I am starting my academic landscape architecture in university. Since I always found a gap between theory I learned from the class and the practical skills needed in jobs, I want to ask, as a practitioner in landscape architecture, what types of skills are important? I suppose it could help me to select the way I would like to focus on in the following studying.
great description of each LA tier!
I like your dad's saying "if you can’t get it done in work hours, you don’t belong here" it's a matter of managing your time effectively and knowing when to delegate work, of course there are exceptions to every rule.
In an entry-level position, I'd say the critical skills are probably the ability to balance creativity with practicality (have great ideas, but also understand what is buildable and what is specifically wanted/needed/required by the client and the context of the project), as well as efficiency (it's all well and good to be fluent in CAD and Sketchup and what have you, but if you can't crank out a landscape plan and a couple details in a reasonable amount of time, you're not doing your employers any favors. I think both of these issues get glossed over in school. But realistically, you need to be able to transition your ideas from fantasy to reality, and do it very quickly.
I agree with all above.
You'll be doing a lot of sections, plans, and putting together presentation packages for all phases of design. So you need to be able to follow direction well, and have the courage to jump right in and start making whatever they want you to do. That involves having the right technical skills (digital or hand depending on the office standard) and enough practice to know what works well and what doesn't. Research the office you like, see what they do, and try to produce equal or better quality... if you think you're work can belong on their website then you'll be a good fit for that office. So while you're in school make yourself very busy and keep practicing your skills till it becomes effortless. But don't forget to live a little ;)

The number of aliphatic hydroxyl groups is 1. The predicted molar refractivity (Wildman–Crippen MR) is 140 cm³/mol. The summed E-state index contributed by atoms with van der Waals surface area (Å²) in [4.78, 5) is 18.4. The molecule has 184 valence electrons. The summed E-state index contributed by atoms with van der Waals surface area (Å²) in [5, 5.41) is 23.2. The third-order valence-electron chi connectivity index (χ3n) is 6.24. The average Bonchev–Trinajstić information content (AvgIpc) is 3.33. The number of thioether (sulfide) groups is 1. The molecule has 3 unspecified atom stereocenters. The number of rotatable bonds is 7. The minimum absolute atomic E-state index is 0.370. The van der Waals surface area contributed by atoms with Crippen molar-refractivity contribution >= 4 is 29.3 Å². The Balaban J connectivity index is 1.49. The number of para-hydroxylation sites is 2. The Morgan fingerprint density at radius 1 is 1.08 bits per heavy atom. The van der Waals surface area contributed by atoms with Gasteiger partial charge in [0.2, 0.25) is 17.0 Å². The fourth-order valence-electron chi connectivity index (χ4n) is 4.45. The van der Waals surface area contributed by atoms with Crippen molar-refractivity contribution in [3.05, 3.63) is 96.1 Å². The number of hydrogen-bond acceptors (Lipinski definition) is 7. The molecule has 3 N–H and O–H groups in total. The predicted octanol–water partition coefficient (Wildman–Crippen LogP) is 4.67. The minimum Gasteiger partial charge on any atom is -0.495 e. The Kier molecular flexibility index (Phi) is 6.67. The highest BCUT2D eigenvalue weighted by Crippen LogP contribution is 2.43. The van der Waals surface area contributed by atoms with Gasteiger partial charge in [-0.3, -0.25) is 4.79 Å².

Some of my best firms have a great salesmanship as well as design skills. Those who can successfully sell the benefits of their design and hone into their signature design from small to huge are quite successful in my own opinion. When it comes to plants and upgrading from a commodity to a new item, the palette with the larger client remains the same, unless you are able to confidently and quickly sell the plant you want to change within in the palette. The would take a speech class, if you can outside of landscape architecture to help you hone your skills in communication.
You have to be able to understand how Plans specifications and estimates work together to get what you want, or what the designer wants, and that includes a LOT of practical experience in construction, as well as the ability to follow a list of 500 points in something like a road profile, or a curve alignment, accurately, and I mean precisely accurately. Excel skills and reading comprehension skills are extremely important when it comes to plans specs and estimates. Patence, the ability to sit for ten-twelve hour stretches with no back pain or hand pain, and a co-operative spirit with keeping your eye on the goal are the only things that will get you through a complex design.